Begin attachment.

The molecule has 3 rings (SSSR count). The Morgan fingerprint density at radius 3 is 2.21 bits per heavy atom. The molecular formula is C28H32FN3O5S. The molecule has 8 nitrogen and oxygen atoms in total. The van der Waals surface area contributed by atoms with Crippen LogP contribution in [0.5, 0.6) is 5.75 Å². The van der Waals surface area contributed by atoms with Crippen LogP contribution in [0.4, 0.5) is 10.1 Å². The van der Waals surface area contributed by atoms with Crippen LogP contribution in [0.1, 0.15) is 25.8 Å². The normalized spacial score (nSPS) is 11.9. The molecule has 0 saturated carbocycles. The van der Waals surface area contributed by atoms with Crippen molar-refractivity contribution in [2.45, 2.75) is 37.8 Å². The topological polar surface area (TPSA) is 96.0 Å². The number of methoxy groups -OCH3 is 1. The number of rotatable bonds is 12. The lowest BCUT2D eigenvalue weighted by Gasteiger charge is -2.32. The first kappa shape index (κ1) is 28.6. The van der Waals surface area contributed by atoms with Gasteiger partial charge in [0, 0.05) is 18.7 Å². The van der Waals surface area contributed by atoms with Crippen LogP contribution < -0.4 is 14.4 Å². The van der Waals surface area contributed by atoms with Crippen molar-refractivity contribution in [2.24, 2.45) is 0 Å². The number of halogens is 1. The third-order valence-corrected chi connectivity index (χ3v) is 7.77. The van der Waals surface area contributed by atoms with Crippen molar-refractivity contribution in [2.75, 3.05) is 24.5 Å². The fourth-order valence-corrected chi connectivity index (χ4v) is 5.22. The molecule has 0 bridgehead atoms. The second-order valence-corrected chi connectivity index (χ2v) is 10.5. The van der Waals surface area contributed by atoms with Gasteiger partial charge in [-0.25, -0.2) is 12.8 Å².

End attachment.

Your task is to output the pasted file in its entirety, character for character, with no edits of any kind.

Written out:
The molecule has 3 rings (SSSR count). The Morgan fingerprint density at radius 3 is 2.21 bits per heavy atom. The molecular formula is C28H32FN3O5S. The molecule has 8 nitrogen and oxygen atoms in total. The van der Waals surface area contributed by atoms with Crippen LogP contribution in [0.5, 0.6) is 5.75 Å². The van der Waals surface area contributed by atoms with Crippen LogP contribution in [0.4, 0.5) is 10.1 Å². The van der Waals surface area contributed by atoms with Crippen LogP contribution in [0.1, 0.15) is 25.8 Å². The normalized spacial score (nSPS) is 11.9. The molecule has 0 saturated carbocycles. The van der Waals surface area contributed by atoms with Crippen molar-refractivity contribution in [2.45, 2.75) is 37.8 Å². The topological polar surface area (TPSA) is 96.0 Å². The number of methoxy groups -OCH3 is 1. The number of rotatable bonds is 12. The lowest BCUT2D eigenvalue weighted by Gasteiger charge is -2.32. The first kappa shape index (κ1) is 28.6. The van der Waals surface area contributed by atoms with Gasteiger partial charge in [0, 0.05) is 18.7 Å². The van der Waals surface area contributed by atoms with Crippen LogP contribution < -0.4 is 14.4 Å². The van der Waals surface area contributed by atoms with Crippen molar-refractivity contribution in [2.24, 2.45) is 0 Å². The number of halogens is 1. The third-order valence-corrected chi connectivity index (χ3v) is 7.77. The van der Waals surface area contributed by atoms with Crippen molar-refractivity contribution in [2.75, 3.05) is 24.5 Å². The fourth-order valence-corrected chi connectivity index (χ4v) is 5.22. The molecule has 0 bridgehead atoms. The second-order valence-corrected chi connectivity index (χ2v) is 10.5. The van der Waals surface area contributed by atoms with Gasteiger partial charge in [-0.25, -0.2) is 12.8 Å².